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Aviation: The Museum of Flying plans to pack up its planes and leave the Santa Monica Airport for another Southland location because of rising costs.


From a 1919 Curtiss JN-4 Jenny that soared the sky in World War I to a flight simulator that can turn a 12-year-old into a fighter pilot, the Santa Monica Museum of Flying has captured history through its aircraft displays.

But the museum will shut its hangar doors Sunday, pack up and venture to another location.

Because of the rising cost of insurance since the Sept. 11 terrorist attacks, the museum's policy limits have been reduced by more than 90%, said Dan Ryan, executive director of the museum. A policy that used to pay about $50 million in case of an accident will now pay only about $2 million.

"We had to ground our entire fleet," Ryan said.

Moving the museum to a more "rural location" in Southern California will allow the running war birds to fly once again because the densely populated area surrounding the Santa Monica Airport has caused insurance premiums to rise. Although negotiations for a new location are being finalized, Ryan would not comment on where the museum will reopen.

"It's a tragic loss for the city of Santa Monica and pilots and non-pilots alike throughout the Southland," said Alan Ehrlich, president of the El Monte-based flying club Aero Assn. of Caltech.

The museum opened in 1989 in the same spot where, for 46 years, the Donald Douglas Aircraft Co. manufactured and tested military and commercial aircraft. It is home to about 35 fighter planes, including one of two existing Douglas World Cruisers, the first aircraft to fly around the world.

Other relics at the museum include a running P-51 Mustang, arguably the best fighter plane during World War II, and a bell that was rung on the battleship Arizona when it was attacked by Japanese bombers in Pearl Harbor.

The nonprofit organization, which is run by a board of directors, 10 paid employees and a few volunteers, is on the north side of the Santa Monica Airport. Small planes still use its runway, but flying the fighter planes is out of the question--insurance is higher for them because they are old and are more likely to have mechanical failures, Ryan said.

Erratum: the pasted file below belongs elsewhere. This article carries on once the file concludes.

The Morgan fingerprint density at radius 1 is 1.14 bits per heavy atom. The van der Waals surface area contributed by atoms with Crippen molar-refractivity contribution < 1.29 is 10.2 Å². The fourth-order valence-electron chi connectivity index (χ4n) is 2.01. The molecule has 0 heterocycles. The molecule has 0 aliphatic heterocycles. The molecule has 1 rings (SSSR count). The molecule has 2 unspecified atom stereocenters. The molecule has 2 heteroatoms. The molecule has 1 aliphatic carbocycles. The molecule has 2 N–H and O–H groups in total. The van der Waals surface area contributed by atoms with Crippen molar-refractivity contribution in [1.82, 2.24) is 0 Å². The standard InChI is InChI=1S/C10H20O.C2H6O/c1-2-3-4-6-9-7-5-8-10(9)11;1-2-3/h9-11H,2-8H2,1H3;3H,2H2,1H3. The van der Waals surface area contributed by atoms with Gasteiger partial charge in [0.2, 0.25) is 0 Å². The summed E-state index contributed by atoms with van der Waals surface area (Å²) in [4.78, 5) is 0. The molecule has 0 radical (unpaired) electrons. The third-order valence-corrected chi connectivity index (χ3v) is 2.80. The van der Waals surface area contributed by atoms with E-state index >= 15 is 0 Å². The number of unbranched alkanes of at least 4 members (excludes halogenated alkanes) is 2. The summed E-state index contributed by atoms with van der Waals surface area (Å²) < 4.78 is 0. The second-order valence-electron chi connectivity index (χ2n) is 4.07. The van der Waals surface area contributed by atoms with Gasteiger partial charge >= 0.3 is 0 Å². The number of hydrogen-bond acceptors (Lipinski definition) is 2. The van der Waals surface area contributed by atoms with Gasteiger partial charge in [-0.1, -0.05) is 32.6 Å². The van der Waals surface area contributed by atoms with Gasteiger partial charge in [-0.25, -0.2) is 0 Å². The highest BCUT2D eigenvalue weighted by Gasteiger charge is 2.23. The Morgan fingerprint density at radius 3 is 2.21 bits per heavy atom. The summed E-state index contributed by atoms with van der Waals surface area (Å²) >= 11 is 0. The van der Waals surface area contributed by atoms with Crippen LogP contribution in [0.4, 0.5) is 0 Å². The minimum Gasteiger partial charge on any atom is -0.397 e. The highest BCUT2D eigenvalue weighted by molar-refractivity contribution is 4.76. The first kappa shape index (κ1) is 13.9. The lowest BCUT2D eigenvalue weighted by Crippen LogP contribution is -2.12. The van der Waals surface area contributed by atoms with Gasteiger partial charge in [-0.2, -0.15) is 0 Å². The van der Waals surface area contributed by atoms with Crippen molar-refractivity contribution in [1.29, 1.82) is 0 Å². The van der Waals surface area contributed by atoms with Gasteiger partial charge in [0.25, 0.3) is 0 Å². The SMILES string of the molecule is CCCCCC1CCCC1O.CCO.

The Museum of Flying is one of about 900 aviation museums throughout the country, but Ehrlich, who visits the museum at least twice a year, said his favorite attractions--a Japanese Zero and a Russian Yak--are a rarity elsewhere.

"There are a number of museums where you could see American war birds, but there's not much opportunity to see" foreign fighter planes, he said.

Although the vintage planes and delicate artifacts, such as Donald Douglas' drafting table and airplane models, still attract a sizable audience, Ryan said fear of travel and having to do away with air shows and flights have contributed to a decline in attendance.

At its peak, the museum would get about 50,000 visitors a year, but Ryan said he sees about half of that number now. The museum, which used to be open seven days a week, had to scale back to weekends only.

For an organization that depends on donations, gift store revenue, membership fees and dues received for renting out its space for special events, it is impossible to run the museum from its current location, and that has been a major blow to faithful museum-goers such as Santa Monica resident Patrick Foley.

The 72-year-old native New Yorker flew in the Korean and Vietnam wars and often visits the Museum of Flying. He remembers when it was "just a small shack."

"I hate to see it move," Foley said, looking up at the planes hanging from the ceiling. "I don't think it should move because everything here relates to what Donald Douglas" did at the Santa Monica Airport.

"You can move some of the airplanes, but you can't move history," the veteran said while choking back tears. "It's sad. It's going to be gone, all gone."

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